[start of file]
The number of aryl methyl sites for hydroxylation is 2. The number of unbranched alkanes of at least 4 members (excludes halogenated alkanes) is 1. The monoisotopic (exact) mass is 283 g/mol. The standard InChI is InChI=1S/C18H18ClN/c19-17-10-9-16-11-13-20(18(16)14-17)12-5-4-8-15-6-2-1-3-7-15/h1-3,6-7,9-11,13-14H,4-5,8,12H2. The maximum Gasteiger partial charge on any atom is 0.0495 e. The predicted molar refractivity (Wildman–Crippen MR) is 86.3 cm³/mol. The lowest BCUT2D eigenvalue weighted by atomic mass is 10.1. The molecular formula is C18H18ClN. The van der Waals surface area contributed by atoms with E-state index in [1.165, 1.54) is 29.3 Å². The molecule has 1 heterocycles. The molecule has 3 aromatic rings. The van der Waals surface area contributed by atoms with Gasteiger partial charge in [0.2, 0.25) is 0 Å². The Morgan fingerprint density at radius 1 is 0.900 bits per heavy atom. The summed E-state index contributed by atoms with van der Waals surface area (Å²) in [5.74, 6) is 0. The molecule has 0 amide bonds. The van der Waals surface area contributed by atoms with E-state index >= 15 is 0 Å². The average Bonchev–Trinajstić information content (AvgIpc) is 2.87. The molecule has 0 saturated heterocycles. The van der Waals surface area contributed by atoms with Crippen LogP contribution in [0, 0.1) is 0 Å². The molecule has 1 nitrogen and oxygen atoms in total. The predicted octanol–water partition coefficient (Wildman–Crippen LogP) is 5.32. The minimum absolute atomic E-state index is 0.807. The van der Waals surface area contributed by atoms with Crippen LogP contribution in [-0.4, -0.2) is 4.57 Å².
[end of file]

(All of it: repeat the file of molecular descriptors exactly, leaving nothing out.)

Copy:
The number of aryl methyl sites for hydroxylation is 2. The number of unbranched alkanes of at least 4 members (excludes halogenated alkanes) is 1. The monoisotopic (exact) mass is 283 g/mol. The standard InChI is InChI=1S/C18H18ClN/c19-17-10-9-16-11-13-20(18(16)14-17)12-5-4-8-15-6-2-1-3-7-15/h1-3,6-7,9-11,13-14H,4-5,8,12H2. The maximum Gasteiger partial charge on any atom is 0.0495 e. The predicted molar refractivity (Wildman–Crippen MR) is 86.3 cm³/mol. The lowest BCUT2D eigenvalue weighted by atomic mass is 10.1. The molecular formula is C18H18ClN. The van der Waals surface area contributed by atoms with E-state index in [1.165, 1.54) is 29.3 Å². The molecule has 1 heterocycles. The molecule has 3 aromatic rings. The van der Waals surface area contributed by atoms with Gasteiger partial charge in [0.2, 0.25) is 0 Å². The Morgan fingerprint density at radius 1 is 0.900 bits per heavy atom. The summed E-state index contributed by atoms with van der Waals surface area (Å²) in [5.74, 6) is 0. The molecule has 0 amide bonds. The van der Waals surface area contributed by atoms with E-state index >= 15 is 0 Å². The average Bonchev–Trinajstić information content (AvgIpc) is 2.87. The molecule has 0 saturated heterocycles. The van der Waals surface area contributed by atoms with Crippen LogP contribution in [0, 0.1) is 0 Å². The molecule has 1 nitrogen and oxygen atoms in total. The predicted octanol–water partition coefficient (Wildman–Crippen LogP) is 5.32. The minimum absolute atomic E-state index is 0.807. The van der Waals surface area contributed by atoms with Crippen LogP contribution in [-0.4, -0.2) is 4.57 Å².